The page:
What was the bigger contributor to the Bears allowing Devin Hester to leave via free agency: his projected cap number, diminished offensive role or his decline in history-making returns? Also, how confident should we be that Joe DeCamillis and crew can come close to replicating or replacing (even marginally) the production of Dave Toub and Hester? – Greg M., Naperville, from email
I don’t know how you project a cap number for Hester when he was out of contract other than to say he was going to have a price point that was above what you wanted to pay. Hester wasn’t the same returner this past season that he was earlier in his career. Father Time has a way of catching up with returners and most elite ones have a much smaller window of greatness than Hester did. A combination of factors likely led the Bears not to pursue Hester, who will look to be a spark for the Falcons this season after signing a $9 million, three-year contract with $3.5 million guaranteed. The Bears are not going to replicate the enormous success they had in the return game with Hester. That’s not realistic. Can they come close to it? They’re banking on Chris Williams giving them a weapon in the punt return game and there are a host of candidates to return kickoffs. The Bears were still successful on returns last year with Hester and reaching that level of production would be a good thing even though there was only one touchdown. With a minimum of 28 kickoff returns, Hester ranked sixth at 27.6 yards. On punt returns, he averaged 14.2 yards.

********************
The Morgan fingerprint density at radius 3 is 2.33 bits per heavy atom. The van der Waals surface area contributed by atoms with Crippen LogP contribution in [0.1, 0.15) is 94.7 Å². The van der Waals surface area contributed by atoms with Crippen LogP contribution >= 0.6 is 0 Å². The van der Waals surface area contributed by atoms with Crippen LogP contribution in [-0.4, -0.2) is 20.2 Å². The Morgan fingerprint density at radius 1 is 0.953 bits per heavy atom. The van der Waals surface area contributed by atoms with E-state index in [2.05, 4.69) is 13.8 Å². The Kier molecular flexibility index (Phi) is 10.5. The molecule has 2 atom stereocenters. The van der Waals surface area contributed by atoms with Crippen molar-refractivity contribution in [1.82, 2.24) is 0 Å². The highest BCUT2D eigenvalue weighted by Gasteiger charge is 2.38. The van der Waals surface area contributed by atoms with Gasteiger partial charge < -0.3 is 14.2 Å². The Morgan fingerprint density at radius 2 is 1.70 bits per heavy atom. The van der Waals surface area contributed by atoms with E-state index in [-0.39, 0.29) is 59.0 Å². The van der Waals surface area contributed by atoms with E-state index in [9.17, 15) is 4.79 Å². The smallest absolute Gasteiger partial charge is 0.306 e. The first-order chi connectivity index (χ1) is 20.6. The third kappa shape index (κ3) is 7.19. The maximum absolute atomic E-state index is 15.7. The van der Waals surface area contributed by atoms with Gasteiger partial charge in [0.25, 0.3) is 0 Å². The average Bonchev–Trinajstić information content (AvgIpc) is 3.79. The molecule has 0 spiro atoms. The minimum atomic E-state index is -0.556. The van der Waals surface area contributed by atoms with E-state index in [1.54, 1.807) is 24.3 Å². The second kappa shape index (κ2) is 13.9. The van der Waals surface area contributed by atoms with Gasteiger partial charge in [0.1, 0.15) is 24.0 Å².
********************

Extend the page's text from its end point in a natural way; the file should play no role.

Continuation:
With the release of Fendi Onubun, who is the favorite to back up Martellus Bennett at tight end? – Big D., Chicago, from email
Following the release of Onobun at the conclusion of minicamp last Thursday, the Bears added Jeron Mastrud to the 90-man roster, giving them five tight ends for training camp. That means four players will be vying for what will likely be two spots on the 53 behind starter Martellus Bennett. Dante Rosario, Matthew Mulligan and Zach Miller have been with the team since the start of the offseason. I can tell you that internally at Halas Hall the club feels better about the depth it has than the public does right now. Mulligan is an interesting player. He’s entering his sixth season and has good experience, appearing in 60 games over the last four seasons with the Patriots, Rams, Jets. At 6-4, 267 pounds, he runs better than the Bears expected and it will be interesting to watch him when the pads go on in training camp. He’s primarily a blocking tight end and if he moves better than former tight ends Matt Spaeth and Kellen Davis, I think there is probably a spot on the roster for him. Rosario is in a better position this year too after the Bears traded for him during Week 1 a year ago. He was trying to learn on the fly as the Bears put him into action. Rosario had 182 snaps on offense (17.2 percent) and 352 snaps on special teams, which ranked second on the roster behind only linebacker Blake Costanzo.